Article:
The start of the erosion of religious liberty emanating from the Supreme Court’s decision that approved same-sex marriage throughout the nation is officially underway. The Washington Post observes that because “real money” is involved in legal marriage, the ruling could cause religious schools that ban homosexual relationships and cohabitation to suffer “in a big way” with the loss of tax-exempt status and accreditation.
“Marriage is a potent symbol, first and foremost, but it also means real money,” wrote Max Ehrenfreund at WaPo Friday. “Same-sex couples pay all kinds of unexpected costs if they can’t marry, and housing and benefits at religious institutions is another example.”
Similarly, in anticipation of the Court’s decision in Obergefell, Laurie Goodstein and Adam Liptak of the New York Times wrote Wednesday:
Conservative religious schools all over the country forbid same-sex relationships, from dating to couples’ living in married-student housing, and they fear they will soon be forced to make a wrenching choice. If the Supreme Court this month finds a constitutional right to same-sex marriage, the schools say they will have to abandon their policies that prohibit gay relationships or eventually risk losing their tax-exempt status.
According to the Times, the Internal Revenue Service may feel compelled to remove the tax-exempt status of religious schools if they continue to ban gay relationships and cohabitation “as a violation of a ‘fundamental national public policy’ under the reasoning of a 1983 Supreme Court decision that allowed the agency to revoke the tax-exempt status of schools that banned interracial relationships.”
Such an action would be consistent with the manipulative linguistics of the Left. Just as the pro-abortion industry has usurped the language of “healthcare” to advance its agenda, militant LGBT activists have stolen that of the civil rights movement and racial “equality” in order to push their agenda down the throats of Americans.
Earlier in June, Christian education leaders from around the nation sent a letter to Senate Majority Leader Mitch MCConnell (R-KY) and House Speaker John Boehner (R-OH), expressing their concern for the loss of tax-exempt status should the Supreme Court legalize same-sex marriage.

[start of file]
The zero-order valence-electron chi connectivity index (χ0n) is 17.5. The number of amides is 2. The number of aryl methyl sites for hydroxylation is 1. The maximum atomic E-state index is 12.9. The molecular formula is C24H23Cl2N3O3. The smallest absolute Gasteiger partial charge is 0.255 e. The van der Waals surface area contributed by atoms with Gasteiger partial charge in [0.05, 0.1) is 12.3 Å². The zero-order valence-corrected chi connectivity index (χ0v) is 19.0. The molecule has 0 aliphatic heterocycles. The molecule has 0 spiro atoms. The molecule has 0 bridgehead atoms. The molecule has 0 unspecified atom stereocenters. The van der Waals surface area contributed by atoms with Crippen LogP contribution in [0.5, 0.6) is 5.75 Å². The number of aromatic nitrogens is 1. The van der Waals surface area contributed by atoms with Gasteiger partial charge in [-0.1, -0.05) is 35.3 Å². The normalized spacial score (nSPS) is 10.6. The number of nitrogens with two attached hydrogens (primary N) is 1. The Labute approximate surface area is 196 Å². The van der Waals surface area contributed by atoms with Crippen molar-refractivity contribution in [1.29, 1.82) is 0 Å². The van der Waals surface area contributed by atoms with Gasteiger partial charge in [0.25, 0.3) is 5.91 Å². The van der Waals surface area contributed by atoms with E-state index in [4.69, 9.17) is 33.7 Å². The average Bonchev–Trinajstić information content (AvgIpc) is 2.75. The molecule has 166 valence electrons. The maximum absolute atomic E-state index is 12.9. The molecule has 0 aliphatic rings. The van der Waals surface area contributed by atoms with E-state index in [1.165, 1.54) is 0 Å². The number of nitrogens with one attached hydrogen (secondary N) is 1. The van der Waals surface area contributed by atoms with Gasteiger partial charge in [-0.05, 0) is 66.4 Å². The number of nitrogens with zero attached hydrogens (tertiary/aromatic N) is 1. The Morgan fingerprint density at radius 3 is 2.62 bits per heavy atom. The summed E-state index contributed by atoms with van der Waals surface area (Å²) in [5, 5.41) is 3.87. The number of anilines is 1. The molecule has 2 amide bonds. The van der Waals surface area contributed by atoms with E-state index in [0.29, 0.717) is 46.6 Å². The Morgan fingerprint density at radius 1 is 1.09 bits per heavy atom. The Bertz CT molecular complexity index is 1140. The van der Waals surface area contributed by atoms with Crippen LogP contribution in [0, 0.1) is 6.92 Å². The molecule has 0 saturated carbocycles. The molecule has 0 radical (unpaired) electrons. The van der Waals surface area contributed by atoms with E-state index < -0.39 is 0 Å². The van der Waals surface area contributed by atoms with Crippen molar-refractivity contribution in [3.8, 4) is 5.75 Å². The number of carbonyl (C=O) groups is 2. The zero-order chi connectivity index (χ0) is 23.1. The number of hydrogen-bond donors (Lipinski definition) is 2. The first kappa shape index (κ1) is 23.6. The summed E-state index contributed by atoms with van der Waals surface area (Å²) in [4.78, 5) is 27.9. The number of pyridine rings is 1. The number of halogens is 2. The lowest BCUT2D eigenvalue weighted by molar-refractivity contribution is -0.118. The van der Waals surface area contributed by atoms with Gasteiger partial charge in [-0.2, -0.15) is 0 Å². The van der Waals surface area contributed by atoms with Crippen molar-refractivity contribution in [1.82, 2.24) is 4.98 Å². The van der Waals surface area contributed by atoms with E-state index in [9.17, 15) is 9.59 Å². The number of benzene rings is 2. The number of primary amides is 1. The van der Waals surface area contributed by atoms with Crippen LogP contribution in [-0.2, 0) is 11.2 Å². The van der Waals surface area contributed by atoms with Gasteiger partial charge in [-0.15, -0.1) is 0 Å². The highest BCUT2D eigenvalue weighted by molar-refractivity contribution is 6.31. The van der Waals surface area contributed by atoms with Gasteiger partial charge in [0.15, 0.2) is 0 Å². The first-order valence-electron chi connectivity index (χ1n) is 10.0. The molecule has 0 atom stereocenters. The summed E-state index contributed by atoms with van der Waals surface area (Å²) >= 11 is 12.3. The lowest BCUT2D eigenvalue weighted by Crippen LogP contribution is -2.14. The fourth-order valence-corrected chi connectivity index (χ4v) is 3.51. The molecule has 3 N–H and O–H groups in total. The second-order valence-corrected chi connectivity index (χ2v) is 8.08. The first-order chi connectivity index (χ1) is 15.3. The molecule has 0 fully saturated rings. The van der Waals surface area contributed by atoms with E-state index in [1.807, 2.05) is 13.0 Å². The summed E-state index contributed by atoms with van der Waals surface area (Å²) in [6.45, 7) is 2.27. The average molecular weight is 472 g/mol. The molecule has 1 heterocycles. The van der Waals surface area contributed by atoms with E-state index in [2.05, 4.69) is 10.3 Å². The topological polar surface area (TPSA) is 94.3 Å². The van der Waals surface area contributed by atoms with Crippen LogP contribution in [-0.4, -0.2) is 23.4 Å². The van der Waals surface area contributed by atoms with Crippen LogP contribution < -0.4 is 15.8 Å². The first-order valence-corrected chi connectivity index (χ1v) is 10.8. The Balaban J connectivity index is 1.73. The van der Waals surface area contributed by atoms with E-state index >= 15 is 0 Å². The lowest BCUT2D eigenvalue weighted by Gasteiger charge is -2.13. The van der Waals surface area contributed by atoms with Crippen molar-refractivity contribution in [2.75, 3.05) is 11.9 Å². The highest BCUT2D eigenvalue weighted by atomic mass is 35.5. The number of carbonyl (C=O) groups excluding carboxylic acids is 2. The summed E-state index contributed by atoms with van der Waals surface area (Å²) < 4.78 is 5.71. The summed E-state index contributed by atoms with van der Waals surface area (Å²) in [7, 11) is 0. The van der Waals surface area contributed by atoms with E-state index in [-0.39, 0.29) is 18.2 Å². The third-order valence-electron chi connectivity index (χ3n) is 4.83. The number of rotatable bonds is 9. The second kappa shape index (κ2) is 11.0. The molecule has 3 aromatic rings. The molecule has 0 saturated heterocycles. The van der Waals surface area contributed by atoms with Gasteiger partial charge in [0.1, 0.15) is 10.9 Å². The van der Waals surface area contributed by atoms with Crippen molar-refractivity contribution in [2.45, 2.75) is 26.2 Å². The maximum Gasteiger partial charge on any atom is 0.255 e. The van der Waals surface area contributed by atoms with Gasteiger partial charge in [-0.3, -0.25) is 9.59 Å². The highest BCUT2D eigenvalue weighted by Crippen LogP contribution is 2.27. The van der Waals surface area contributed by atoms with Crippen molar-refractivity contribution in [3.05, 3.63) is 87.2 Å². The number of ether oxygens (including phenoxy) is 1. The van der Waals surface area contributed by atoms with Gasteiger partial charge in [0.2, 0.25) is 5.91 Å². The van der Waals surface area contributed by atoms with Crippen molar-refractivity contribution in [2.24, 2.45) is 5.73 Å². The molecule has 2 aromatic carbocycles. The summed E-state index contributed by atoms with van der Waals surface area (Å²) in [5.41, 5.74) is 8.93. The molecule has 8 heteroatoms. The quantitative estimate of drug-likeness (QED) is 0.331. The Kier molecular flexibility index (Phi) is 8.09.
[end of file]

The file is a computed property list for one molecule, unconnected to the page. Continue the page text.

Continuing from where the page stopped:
The letter’s signers based their concern on a particular exchange during oral arguments in April:
Justice Alito: Well, in the Bob Jones case, the Court held that a college was not entitled to tax- exempt status if it opposed interracial marriage or interracial dating. So would the same apply to a university or a college if it opposed same-sex marriage?
Solicitor General Verrilli: You know, I — I don’t think I can answer that question without knowing more specifics, but it’s certainly going to be an issue. I — I don’t deny that. I don’t deny that, Justice Alito. It is — it is going to be an issue.
Similarly, Chief Justice John Roberts asked, “Would a religious school that has married housing be required to afford such housing to same-sex couples?”
Verrilli responded that it would “depend on how states work out the balance between their civil rights laws.”
“We have to ensure that government never penalizes or discriminates against a citizen or institution that believes that marriage is the union of husband and wife,” Roger Severino, director of the Heritage Foundation’s DeVos Center for Religion and Civil Society, told the National Catholic Register.
Severino warned that individuals and institutions that refuse to recognize same-sex “marriages” could be subject to a series of penalties, including loss of government licenses, grants, contracts, accreditation and tax-exempt status.
“All those areas are at risk because they will be used to exclude religious people and institutions from public life because of their actions being consistent with their views on marriage,” he added.
For those who insist same-sex marriage is only about “equality,” think again.
As Breitbart News Senior Editor-at-Large Ben Shapiro observed in March:
Once non-profit status is revoked for churches on the basis of supposed discrimination against homosexuals, those churches become private institutions engaged in commerce. Which means that they are regulated as common businesses under anti-discrimination law. Which means they can be shut down or fined for failure to perform same-sex weddings. The left says this will never happen. Which means we are a few years away from it happening.